Travel hiccups bump insurers
The number of complaints lodged against travel insurance policies reached a five-year high last year as the Covid-19 pandemic disrupted air transport and border controls, the Insurance Complaints Bureau revealed yesterday.
While the total number of insurance policy complaints dropped slightly by 6 percent to 583 last year, 107 complaints were received against travel insurance policies - a 60 percent jump from 67 in 2019.
Among the 107 complaints, 42 percent - or 45 complaints - were related to the pandemic.
In one case, a couple, who were supposed to return to the city from Lisbon via Istanbul after an 11-day tour group to Portugal and Spain last March 18, had to purchase new tickets to return to Hong Kong as Spain had started grounding flights from March 15 due to a partial lockdown.
But the insurance company refused to cover the extra money the couple paid for the new flight tickets, saying the couple pressed on with their trip even after the Department of Health advised citizens to postpone unnecessary travel due to the pandemic on March 6.
Eventually, the bureau talked the company into reconciling with the couple, with the company compensating them HK$27,500.
The chairman of the bureau's panel, Michael Tsui Fuk-sun, said according to the analysis of the panel, the advisory notice issued by the Department of Health last March 6 was not exactly an outbound travel alert.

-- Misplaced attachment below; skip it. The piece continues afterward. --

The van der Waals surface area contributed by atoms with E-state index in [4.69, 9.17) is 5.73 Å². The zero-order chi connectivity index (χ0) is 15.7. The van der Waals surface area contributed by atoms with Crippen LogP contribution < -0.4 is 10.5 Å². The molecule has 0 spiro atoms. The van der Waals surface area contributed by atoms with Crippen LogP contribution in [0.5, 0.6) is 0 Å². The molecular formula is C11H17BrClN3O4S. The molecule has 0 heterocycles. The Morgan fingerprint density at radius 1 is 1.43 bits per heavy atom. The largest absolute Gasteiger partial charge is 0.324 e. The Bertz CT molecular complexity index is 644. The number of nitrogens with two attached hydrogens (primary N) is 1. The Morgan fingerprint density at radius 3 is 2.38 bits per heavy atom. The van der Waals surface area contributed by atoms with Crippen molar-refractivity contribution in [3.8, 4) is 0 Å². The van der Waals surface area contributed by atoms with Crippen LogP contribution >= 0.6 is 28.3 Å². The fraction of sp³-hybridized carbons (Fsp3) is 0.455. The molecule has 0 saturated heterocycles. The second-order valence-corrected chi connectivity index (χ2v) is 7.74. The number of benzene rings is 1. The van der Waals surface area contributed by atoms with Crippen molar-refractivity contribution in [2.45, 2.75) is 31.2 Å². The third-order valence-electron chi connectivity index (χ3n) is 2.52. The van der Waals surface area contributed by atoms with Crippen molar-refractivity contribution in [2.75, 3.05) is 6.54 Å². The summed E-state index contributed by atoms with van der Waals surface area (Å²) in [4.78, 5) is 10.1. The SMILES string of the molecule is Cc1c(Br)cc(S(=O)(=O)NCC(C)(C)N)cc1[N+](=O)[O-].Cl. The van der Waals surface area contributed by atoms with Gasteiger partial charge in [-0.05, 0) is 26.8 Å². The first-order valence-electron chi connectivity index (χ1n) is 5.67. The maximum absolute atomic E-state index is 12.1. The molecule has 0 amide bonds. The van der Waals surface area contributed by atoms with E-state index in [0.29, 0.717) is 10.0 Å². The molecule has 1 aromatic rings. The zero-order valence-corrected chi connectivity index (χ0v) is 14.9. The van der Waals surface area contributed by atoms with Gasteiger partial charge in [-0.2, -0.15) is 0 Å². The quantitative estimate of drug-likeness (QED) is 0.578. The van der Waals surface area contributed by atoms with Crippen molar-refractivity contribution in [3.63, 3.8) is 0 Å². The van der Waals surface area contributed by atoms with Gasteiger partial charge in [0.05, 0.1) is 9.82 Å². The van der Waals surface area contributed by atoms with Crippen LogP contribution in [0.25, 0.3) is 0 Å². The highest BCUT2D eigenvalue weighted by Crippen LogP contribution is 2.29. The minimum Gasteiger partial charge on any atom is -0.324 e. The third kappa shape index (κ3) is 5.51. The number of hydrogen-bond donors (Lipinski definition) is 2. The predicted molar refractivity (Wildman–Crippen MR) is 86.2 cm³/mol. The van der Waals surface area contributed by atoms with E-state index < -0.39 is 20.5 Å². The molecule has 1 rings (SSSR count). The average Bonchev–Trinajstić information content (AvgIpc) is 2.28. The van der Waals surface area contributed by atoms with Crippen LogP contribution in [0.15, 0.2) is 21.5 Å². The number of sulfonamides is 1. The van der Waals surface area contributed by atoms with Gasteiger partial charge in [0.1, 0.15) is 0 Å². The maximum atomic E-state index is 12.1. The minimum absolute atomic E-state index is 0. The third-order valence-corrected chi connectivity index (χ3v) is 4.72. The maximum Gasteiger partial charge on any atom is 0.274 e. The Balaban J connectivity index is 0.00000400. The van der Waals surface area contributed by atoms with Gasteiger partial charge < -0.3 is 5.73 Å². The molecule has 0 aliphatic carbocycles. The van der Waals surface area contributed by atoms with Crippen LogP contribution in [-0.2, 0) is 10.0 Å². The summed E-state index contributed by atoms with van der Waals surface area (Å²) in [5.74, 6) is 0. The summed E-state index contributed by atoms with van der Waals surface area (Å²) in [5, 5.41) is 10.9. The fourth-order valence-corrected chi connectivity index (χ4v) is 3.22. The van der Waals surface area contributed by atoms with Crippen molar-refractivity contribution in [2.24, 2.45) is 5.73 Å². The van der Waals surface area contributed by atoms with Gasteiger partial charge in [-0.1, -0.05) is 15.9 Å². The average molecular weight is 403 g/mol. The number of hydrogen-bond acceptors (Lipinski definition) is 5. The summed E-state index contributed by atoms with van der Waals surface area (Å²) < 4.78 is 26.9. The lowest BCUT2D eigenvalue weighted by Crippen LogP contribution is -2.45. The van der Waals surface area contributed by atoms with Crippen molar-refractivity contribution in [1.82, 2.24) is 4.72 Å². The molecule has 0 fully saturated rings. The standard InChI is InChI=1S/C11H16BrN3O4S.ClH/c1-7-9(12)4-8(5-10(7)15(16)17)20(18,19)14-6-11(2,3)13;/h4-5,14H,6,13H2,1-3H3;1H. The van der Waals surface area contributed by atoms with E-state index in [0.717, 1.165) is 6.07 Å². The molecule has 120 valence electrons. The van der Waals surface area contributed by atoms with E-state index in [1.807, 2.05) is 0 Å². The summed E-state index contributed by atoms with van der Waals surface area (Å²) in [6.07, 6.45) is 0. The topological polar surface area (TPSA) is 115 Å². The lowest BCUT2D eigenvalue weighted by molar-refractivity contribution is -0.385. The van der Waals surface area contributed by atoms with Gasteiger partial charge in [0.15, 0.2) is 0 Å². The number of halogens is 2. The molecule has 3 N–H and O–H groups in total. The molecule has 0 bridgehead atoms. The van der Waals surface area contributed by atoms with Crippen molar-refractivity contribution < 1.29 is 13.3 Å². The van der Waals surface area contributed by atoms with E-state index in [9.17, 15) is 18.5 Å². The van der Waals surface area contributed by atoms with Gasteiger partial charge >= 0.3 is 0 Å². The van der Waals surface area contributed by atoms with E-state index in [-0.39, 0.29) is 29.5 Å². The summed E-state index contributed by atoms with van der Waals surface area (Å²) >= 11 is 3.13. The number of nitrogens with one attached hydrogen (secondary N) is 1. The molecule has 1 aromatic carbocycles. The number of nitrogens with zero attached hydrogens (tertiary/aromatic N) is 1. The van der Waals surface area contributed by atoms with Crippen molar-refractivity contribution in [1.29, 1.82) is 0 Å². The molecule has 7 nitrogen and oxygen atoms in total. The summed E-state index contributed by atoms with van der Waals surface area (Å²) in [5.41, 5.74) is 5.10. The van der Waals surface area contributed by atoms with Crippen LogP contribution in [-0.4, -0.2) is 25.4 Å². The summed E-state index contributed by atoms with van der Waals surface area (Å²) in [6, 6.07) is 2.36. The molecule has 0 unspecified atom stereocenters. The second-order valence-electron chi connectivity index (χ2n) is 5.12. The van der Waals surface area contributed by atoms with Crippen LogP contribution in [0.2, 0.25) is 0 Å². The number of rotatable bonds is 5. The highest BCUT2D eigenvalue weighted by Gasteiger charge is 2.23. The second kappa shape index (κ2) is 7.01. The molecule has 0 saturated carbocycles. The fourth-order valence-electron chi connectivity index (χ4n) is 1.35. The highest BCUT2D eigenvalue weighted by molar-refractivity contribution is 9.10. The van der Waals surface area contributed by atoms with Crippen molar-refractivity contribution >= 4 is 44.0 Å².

Tsui said the insurance company should have taken the other two occasions into account - when the World Health Organization declared Covid-19 a pandemic last March 11 and when the Security Bureau issued the red outbound travel alert last March 17.
"But both the WHO's announcement and the Security Bureau's outbound travel alert came after the couple embarked on their trip," he said.
He added that the couple could not foresee Spain imposing a partial lockdown there as well.
Tsui said the pandemic would not fit into the "natural catastrophes" category as well - one of the categories covered by insurance companies.
A member of the bureau's panel, Jonathan Yau Chun-hung, reminded that some personal travel insurance policies had included the pandemic in the list of exclusion clauses.
In another case, an insured person traveling to Taiwan with his family was notified a day in advance that their Hong Kong-bound flight on August 14, 2019, had been canceled due to disruptions at the Hong Kong airport.
He then purchased new flight tickets and left Taiwan two days later, for which the departure had been delayed for 42 hours.
The insured person then claimed coverage for the departure delay and the extra money he spent for the new tickets and accommodation, but the insurance company rejected his claim, saying canceled flights due to operational issues were not covered by the insurance policy.
But the bureau eventually ruled that the insurance company had to compensate the insured person and his family HK$4,500, as the canceled flights were likely to be caused by the airport protests in Hong Kong in August instead of operational issues.
The bureau had also received complaints against insurance companies that were reluctant to cover students who could not resume their studies overseas. The bureau deemed the arrangement suitable as most overseas schools could roll out online classes.